Are Condoms Over? Research and Reality for Gay Men
““Condoms are over. Everyone knows they don’t work for gay sex. If you use them, you’re naïve.”
“Condoms were for all the AIDS guys 30 years ago.”
“The reason there were so many more gay AIDS cases than straight ones in the ’80s and ’90s is that both gays and straights used condoms, but they broke much more for gay men.”
“There’s no point in using condoms because they will break 50% of the time. They’re more trouble than they’re worth.”
These are all direct quotes captured a few months ago by long-time gay activist Rebecca Reinhardt at a West Hollywood gathering of gay college alumni in their 20s and 30s.
I was disappointed but not shocked when she posted these quotes online. Since the steep decrease of in-person HIV education, gay men get almost all their info about safer sex online. It is perhaps due to this that misinformation about HIV transmission is something I regularly encounter in the workshops I give at ACRIA. For example, at a recent workshop on HIV prevention, one participant put oral sex without a condom in the highest risk category, even though it’s actually a very low-risk activity. Many similar statements have convinced me that we need to relaunch in-person or online interactive safer sex workshops, especially for gay men.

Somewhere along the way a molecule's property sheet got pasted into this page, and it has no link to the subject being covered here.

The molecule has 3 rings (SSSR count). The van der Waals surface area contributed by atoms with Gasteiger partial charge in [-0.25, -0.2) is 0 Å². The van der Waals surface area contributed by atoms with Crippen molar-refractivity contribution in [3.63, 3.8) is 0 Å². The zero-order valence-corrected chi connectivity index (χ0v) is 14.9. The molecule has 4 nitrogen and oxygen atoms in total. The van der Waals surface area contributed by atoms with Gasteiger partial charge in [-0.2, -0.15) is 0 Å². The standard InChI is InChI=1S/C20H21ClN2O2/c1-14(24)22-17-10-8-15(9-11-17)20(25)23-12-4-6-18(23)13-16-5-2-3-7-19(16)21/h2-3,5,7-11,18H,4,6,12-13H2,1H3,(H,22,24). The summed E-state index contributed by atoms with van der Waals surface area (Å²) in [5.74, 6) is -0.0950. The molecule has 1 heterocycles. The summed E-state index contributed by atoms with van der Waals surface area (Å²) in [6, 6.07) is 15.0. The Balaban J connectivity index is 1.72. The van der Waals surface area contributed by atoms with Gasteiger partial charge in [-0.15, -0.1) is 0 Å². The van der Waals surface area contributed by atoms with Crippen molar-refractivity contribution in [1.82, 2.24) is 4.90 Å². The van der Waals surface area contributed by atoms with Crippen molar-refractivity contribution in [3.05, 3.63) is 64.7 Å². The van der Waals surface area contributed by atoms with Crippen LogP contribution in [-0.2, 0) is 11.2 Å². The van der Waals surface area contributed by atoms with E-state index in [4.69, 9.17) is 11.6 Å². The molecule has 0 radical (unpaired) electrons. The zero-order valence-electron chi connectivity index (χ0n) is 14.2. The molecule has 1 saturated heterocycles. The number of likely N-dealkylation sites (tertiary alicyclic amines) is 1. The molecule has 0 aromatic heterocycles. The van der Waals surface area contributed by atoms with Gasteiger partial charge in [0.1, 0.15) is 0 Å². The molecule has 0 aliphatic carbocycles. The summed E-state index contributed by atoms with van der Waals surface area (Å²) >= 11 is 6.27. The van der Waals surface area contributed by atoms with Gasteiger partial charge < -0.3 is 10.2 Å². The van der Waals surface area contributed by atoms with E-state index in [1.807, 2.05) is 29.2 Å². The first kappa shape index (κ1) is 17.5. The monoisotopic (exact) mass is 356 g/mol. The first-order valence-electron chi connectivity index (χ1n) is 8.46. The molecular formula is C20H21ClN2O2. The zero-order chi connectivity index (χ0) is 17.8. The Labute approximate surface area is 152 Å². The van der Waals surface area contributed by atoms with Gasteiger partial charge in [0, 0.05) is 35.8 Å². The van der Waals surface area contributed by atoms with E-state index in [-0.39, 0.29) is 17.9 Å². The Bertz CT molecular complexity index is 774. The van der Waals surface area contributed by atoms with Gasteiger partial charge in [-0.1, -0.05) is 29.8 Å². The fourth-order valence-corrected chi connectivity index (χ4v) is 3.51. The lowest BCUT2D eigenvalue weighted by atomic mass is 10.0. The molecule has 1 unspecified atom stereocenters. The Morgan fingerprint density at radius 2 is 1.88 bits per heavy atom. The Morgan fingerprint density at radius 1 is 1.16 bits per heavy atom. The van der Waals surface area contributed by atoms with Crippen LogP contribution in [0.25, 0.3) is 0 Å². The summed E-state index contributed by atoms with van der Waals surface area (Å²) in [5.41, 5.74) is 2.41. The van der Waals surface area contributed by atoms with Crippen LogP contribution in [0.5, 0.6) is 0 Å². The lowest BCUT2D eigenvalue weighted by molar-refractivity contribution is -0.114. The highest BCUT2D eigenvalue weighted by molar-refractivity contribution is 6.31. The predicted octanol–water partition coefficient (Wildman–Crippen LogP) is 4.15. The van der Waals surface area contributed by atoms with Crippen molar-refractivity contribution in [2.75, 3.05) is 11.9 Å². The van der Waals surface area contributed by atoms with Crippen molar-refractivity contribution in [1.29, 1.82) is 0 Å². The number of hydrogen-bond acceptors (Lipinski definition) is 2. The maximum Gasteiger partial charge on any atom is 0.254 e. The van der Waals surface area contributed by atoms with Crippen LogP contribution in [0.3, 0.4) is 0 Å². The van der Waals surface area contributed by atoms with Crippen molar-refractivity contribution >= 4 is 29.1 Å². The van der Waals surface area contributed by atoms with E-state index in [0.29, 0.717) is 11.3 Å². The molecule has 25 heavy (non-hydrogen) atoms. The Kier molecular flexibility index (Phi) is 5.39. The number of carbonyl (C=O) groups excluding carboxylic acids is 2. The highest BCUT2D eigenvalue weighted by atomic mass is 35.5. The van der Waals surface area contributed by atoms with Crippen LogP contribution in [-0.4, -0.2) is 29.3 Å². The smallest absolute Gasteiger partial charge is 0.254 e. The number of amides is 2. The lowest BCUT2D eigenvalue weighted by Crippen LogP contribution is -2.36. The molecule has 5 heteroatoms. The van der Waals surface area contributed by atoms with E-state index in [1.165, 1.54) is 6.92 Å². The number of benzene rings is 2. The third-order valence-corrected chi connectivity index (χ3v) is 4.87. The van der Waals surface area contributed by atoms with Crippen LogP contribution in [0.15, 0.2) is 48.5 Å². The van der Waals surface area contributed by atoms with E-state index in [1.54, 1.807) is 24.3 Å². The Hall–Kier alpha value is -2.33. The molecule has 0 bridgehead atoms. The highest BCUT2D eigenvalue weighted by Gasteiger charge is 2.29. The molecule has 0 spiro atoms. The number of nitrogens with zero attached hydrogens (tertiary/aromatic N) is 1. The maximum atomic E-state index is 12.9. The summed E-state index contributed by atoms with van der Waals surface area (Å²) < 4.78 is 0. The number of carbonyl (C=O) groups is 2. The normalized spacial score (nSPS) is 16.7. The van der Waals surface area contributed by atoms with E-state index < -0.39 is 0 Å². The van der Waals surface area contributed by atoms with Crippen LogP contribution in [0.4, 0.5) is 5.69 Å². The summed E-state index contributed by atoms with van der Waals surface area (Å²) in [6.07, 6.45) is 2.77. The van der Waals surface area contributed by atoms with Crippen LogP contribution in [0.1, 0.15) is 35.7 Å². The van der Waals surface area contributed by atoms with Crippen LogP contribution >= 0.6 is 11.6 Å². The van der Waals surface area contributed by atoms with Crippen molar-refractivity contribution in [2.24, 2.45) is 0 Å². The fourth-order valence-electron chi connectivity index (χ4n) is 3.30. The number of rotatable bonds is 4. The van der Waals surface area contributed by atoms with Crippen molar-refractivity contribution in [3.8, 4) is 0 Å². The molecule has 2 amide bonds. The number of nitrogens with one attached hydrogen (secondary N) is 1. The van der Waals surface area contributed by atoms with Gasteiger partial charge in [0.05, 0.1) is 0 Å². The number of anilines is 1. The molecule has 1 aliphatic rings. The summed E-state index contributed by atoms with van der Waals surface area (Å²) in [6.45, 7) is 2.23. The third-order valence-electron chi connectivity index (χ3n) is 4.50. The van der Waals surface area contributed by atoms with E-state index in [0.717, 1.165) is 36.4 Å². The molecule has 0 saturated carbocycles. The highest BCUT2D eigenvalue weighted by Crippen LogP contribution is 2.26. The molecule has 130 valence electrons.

But where has the lack of faith in condoms come from? Since I began working as an HIV educator in the late ’80s, I have always taught that correct and consistent condom use was over 98% effective in preventing HIV transmission, based on CDC statements. Had I been wrong all those years? Is there really a big difference in the effectiveness of condoms for vaginal vs. anal sex? I decided to look at some of the claims and the data.
PrEP vs. Condoms
One of the first things I encountered was condom-bashing from PrEP advocates. Now, I think PrEP (taking Truvada to prevent HIV infection) is an important option and should be made available to all who need it. Regardless of how well condoms work, it’s clear that many gay men aren’t using them and that more prevention options are badly needed.